Choosing Adventure over Boredom
“What’s it like where you live?”
“What’s there to do in your hometown?”
When asked these questions, many people will say that where they live is boring and that there’s nothing to do. While a little boredom is understandable, there is never nothing to do. I’m talking about finding things to do. I’m talking about exploring and creating your own adventures.
Creating Adventure, Finding Depth
When I first moved to Rochester, NY, I was a little disappointed in what I thought the city had to offer. It had an empty feeling, seemed a little depressed, and a bit boring. I long for depth wherever I go. By depth, I mean the ability to get lost in a roots of a place: on a mountain, within the trees; in a city, under the streets and above the streetlights. Rochester is rich in history, so I knew that there was adventure to be had. I began searching for the depth in Rochester.
I began with popular spots: High Falls, Lower Falls, the abandoned subway. I talked to people at these spots; natives of Rochester who had passion for adventure as well. They told me of other places to explore; lesser-known spots that made for great microadventures.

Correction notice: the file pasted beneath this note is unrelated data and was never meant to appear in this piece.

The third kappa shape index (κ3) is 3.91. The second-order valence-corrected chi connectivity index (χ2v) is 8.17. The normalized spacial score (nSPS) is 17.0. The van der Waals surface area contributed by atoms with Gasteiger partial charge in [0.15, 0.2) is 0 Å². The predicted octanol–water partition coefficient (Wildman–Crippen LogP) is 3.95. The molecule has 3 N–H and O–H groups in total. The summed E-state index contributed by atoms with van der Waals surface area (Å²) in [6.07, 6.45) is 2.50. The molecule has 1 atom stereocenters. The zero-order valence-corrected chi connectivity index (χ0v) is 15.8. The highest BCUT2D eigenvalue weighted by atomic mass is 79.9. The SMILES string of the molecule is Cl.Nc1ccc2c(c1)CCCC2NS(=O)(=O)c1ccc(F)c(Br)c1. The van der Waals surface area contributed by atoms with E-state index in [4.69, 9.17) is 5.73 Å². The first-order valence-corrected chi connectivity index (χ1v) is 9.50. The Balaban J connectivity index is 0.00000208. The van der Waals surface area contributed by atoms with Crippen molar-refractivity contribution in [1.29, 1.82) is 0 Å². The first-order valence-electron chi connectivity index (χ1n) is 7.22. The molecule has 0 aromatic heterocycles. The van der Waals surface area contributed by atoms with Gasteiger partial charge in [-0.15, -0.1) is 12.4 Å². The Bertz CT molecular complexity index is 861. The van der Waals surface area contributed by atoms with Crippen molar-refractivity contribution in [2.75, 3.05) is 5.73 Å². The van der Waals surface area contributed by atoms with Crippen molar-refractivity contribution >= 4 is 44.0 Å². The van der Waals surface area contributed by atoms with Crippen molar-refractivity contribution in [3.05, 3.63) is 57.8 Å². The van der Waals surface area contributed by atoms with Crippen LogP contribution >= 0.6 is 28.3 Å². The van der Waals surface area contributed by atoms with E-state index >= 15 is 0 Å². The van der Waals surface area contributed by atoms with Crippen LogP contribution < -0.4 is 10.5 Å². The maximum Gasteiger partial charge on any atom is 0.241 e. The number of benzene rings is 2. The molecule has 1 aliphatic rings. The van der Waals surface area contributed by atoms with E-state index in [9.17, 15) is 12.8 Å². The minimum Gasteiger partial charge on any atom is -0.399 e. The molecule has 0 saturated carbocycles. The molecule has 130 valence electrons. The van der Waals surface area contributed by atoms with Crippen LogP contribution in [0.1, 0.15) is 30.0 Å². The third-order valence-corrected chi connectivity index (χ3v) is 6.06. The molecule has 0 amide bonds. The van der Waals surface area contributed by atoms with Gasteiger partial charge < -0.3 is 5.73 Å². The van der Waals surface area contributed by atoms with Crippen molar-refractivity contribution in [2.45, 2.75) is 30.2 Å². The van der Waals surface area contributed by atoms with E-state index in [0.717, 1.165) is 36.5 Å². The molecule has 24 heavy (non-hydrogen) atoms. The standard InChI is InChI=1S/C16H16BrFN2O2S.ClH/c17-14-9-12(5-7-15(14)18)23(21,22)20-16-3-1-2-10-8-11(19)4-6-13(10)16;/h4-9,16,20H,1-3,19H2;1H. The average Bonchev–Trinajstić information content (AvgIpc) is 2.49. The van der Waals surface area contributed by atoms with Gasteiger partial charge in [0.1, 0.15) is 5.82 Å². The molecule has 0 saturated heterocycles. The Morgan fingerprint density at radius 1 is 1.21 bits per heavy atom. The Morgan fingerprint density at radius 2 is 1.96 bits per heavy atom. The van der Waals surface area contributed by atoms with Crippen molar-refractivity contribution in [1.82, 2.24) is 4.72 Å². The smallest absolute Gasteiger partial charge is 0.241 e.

I found out about (and explored) the 30-mile-long network of rock tunnels that bend and bellow deep below the city’s infrastructure. I’ve walked the old railroad bridge that stretches high across the Genesee River, just North of Smith Street. If you walk it at night, you’ll enjoy the beautiful view of Rochester’s glowing skyline.
If you think there’s nothing to do where you live, chances are you’re not looking hard enough.
Since I moved here four years ago, I haven’t been bored. My desire for adventure won’t allow me. My main point is this: Where you live isn’t the problem, it’s how you live that hinders us.